Hacking Chinese

A better way of learning Mandarin

Articles in the ‘Learning in class’ category

  1. Which Chinese language course should you take?

    Which Chinese language course should you take?

    This article will guide you through the most important factors to consider when choosing your Chinese language course, including location, price and extent.

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  2. What your Chinese course will not teach you

    Image source: sxc.hu/profile/cobrasoft

    Taking a Chinese course will give you a framework for learning the language, but it’s far from enough. This article is about what you need to do apart from going to class.

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  3. The illusion of advanced learning and what to do about it


    How much Chinese will you know when you have finished a certain textbook? Less than you think! In this article, I discuss the danger of relying too much on one textbook series and the importance of broadening your knowledge rather than making it advanced in just a few, small areas.

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  4. Why you should learn Chinese in Chinese


    It’s helpful to use your native language to learn Chinese, but one of the first things you should do is to convert anything you use often in the learning process into Chinese. This includes common classroom expressions or other phrases used when learning. Advanced students will find challenges in Chinese-only learning materials and dictionaries.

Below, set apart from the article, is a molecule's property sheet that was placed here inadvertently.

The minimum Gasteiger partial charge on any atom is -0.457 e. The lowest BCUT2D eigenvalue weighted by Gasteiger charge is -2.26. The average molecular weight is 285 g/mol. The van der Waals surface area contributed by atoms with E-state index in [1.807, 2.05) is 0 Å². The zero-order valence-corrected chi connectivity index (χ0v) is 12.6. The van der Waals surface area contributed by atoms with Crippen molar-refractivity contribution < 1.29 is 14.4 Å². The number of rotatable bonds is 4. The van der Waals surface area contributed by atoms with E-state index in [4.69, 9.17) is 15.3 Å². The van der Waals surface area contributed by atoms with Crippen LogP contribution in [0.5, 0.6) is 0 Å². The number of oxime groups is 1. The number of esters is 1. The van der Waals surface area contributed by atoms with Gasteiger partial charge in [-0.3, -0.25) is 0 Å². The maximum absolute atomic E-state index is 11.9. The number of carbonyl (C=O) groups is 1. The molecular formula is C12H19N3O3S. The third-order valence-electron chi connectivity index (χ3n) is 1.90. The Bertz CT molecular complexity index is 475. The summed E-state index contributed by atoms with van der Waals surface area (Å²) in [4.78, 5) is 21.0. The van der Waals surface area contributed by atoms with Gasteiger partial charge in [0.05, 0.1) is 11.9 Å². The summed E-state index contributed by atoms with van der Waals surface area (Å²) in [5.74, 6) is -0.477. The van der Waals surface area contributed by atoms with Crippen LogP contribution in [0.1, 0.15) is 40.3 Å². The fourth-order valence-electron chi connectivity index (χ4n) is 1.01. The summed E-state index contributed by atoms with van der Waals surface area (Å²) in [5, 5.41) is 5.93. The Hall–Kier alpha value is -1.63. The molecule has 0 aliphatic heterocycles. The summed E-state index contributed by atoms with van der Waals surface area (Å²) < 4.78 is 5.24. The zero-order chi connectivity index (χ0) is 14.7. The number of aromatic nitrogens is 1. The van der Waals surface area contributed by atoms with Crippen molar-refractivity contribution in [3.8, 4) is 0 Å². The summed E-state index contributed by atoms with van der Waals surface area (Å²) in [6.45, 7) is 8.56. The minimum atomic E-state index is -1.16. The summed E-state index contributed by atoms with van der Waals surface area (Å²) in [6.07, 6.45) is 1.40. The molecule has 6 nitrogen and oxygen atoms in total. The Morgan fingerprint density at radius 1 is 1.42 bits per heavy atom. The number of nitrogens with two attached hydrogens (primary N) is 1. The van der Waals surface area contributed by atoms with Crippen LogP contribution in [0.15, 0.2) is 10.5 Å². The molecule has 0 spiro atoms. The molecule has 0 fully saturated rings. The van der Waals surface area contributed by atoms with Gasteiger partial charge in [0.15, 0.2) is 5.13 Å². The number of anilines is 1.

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  5. Will a Chinese-only rule improve your learning?

    No English allowed?

    Is a Chinese-only rule good for learning? Most people agree that immersion is a good thing, but that’s not the same as saying that using no English is good

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  6. Launching Hacking Chinese Resources

    “Resources” is a new section of Hacking Chinese that strives to provide you with resources for learning Chinese suitable to you. Everything is neatly tagged by difficulty level, topic/skill and type of resource, enabling you to find whatever you need, whenever you need it.

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  7. Why good feedback matters and how to get it

    Teachers give feedback in many different ways, some terribly bad, others very good. The bad ones let you struggle for hours just to correct your essay, not necessarily learning much on the way. The good ones not only allow you to correct your essay, you also feel that you’re learning a lot and won’t make the same mistakes again. This article sets down some guidelines for how to give good feedback, useful for both students and teachers.

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  8. Asking the experts: How to learn Chinese grammar

    Chinese grammar

    How should we learn Chinese grammar? This article collects the best answers from more than 15 experts and experienced learners.

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  9. Learning how to fish: Or, why it’s essential to know how to learn

    How to learn Chinese: Why going to class is not enough

    Learning how to learn Chinese is an essential skill for any student, regardless if you study on your own or in a course. This article explains why going to class is not enough.

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  10. Focusing on tone pairs to improve your Mandarin pronunciation

    When learning to pronounce tones in Chinese, it makes sense to focus on words rather than single syllables. Most words in Chinese are disyllabic and since practising these will also include to tone changes (sandhi), focusing on tone pairs is a very good idea. This article gives you all HSK and TOCFL words, sorted by tone! This is great both for students who need words to practise difficult combinations, but it’s also useful for teachers who need more words to practise these combinations.

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